Looking Back at U.S. Patent Law – Big Changes in 2012 (part 1)

U.S. patent law experienced a significant number of changes in 2012, as the America Invents Act, new regulations, USPTO actions and court decisions all left an impact that will affect patent filings for years to come.

This post will discuss changes that arose due to the new laws, including the America Invents Act, a landmark 2011 law that made sweeping changes to U.S. patent law.   A second post will address other significant changes spurred by the USPTO and the courts.

America Invents Act Implementation

On September 16, 2012, the USPTO implemented a second round of significant actions under the America Invents Act (AIA).  As described in a previous IP Spotlight post, the AIA created several immediate changes when it took effect in September 2011, and the final round of changes will be implemented in March 2013.

2012’s new rules created several new options for challenging granted patents, as well as a new process for third-party participation in patent application examination.  The 2012 rules included:

Options for challenging patents and applications:

  • Post Grant Review:  The USPTO implemented a post-grant review (PGR) process in which it will accept petitions to reconsider its decision to grant a patent.  A PGR petition must be filed within 9 months of the date of the grant.  Much like the opposition process that is available in Europe, the USPTO’s PGR process allows patents to be challenged on any invalidity ground — including prior art, lack of enablement, or inadequate written description.  The petitioner and the patent holder may respond to each other’s filings during PGR, engage in limited discovery, and stop the proceeding through a settlement.  PGR is not available to any petitioner who is also challenging the patent in a court proceeding.  PGR is available for any patent claims having an effective filing date after March 16, 2013. The fee for a PGR proceeding is significant:  a minimum of $35,800.
  • Inter Partes Review:  Inter partes review (IPR) is another post-grant challenge process, available within 9 months after patent grant or termination of PGR, whichever is later.  An IPR proceeding is similar to a PGR proceeding, except that the basis for IPR is limited to novelty and obviousness challenges on the basis of prior art publications.  The base fee for an IPR petition is $27,200.
  • Covered Business Method Patents:  Entities who have been charged with infringement of a covered business method (CBM) patent can challenge the patent’s validity in an additional proceeding if the time for PGR has expired.  A CBM patent is one that claims “a method or corresponding apparatus for performing data processing or other operations used in the practice, administration or management of a financial service.”  Parties who are sued for infringement of a CBM patent may take advantage of PGR proceedings within one year after being named in a lawsuit or otherwise charged with infringement, even if the 9-month period for standard PGR has expired.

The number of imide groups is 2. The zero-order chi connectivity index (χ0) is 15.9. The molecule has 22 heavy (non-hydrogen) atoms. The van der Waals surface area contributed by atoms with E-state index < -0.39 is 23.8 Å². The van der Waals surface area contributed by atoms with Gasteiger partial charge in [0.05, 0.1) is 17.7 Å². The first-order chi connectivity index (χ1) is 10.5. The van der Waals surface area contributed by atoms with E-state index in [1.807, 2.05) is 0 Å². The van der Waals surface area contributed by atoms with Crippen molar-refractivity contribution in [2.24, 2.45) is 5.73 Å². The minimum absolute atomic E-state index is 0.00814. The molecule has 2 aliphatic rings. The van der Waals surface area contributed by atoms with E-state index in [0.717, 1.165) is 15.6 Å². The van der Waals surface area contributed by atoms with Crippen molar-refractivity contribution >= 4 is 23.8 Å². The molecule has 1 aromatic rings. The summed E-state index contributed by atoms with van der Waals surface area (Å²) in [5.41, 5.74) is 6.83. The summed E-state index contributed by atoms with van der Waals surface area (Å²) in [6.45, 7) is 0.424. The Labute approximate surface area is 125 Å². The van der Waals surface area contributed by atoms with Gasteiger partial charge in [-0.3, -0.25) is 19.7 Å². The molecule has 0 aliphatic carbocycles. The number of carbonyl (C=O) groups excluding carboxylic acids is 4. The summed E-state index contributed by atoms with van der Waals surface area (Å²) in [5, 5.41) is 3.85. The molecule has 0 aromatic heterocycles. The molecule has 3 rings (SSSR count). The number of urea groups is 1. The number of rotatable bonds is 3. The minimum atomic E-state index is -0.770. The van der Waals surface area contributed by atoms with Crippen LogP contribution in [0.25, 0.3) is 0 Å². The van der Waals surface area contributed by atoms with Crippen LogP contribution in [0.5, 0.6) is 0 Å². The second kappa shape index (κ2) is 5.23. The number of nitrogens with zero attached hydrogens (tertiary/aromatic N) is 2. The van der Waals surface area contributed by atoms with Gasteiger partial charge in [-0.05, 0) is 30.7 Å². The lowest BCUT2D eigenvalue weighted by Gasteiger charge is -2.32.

• Pre-issuance Submissions:  A new set of rules permits any third-party to ask the USPTO to consider prior art patents, published patent applications and other publications that are of potential relevance to a pending patent application.  If a third-party submits such information (1) within six months of the application’s publication or before the first Office Action (whichever is later), and (2) with a concise statement of relevance that meets the requirements of the rule, the USPTO Examiner must consider the submission when examining the application, unless the Examiner already issued a Notice of Allowance.  Unlike the post-grant challenges described above, the party who initiates a pre-issuance submission has no right to participate in the review after filing the submission.

Owner as applicant:

  • Employer Corporation as Applicant:  An entity to whom an inventor has assigned (or is under an obligation to assign) the patent will be permitted to file the application instead of (or on behalf of) the inventor.  In addition, if an inventor refuses to assign an oath, an employer or assignee can make the oath upon showing that the entity was entitled to assignment from the inventor.  Patent applications must now use a new form for inventor oaths,  even if the application is a continuation of a previously filed application that used the old oath format.

Micro entity rule:

  • Reduced Fees for Micro Entities:  On December 19, 2012, the USPTO published a final rule permitting a 75% fee reduction for “micro entities” — typically individuals who meet certain income requirements.   The final rule will take effect March 19, 2013.

Changes to U.S. Design Patent Law

On December 19, President Obama signed the Patent Law Treaties Implementation Act into law.  Among other things, the new law: (i) extends the term of design patents filed after the effective date of the Act to 15 years; (ii) allows U.S. applicants to file an international design application before entering the national stage in U.S. and foreign countries; and (iii) allows design patent holders to establish provisional rights for pre-issuance infringement.  More details are available via this link.

Next up:  USPTO growth, court decisions and more.

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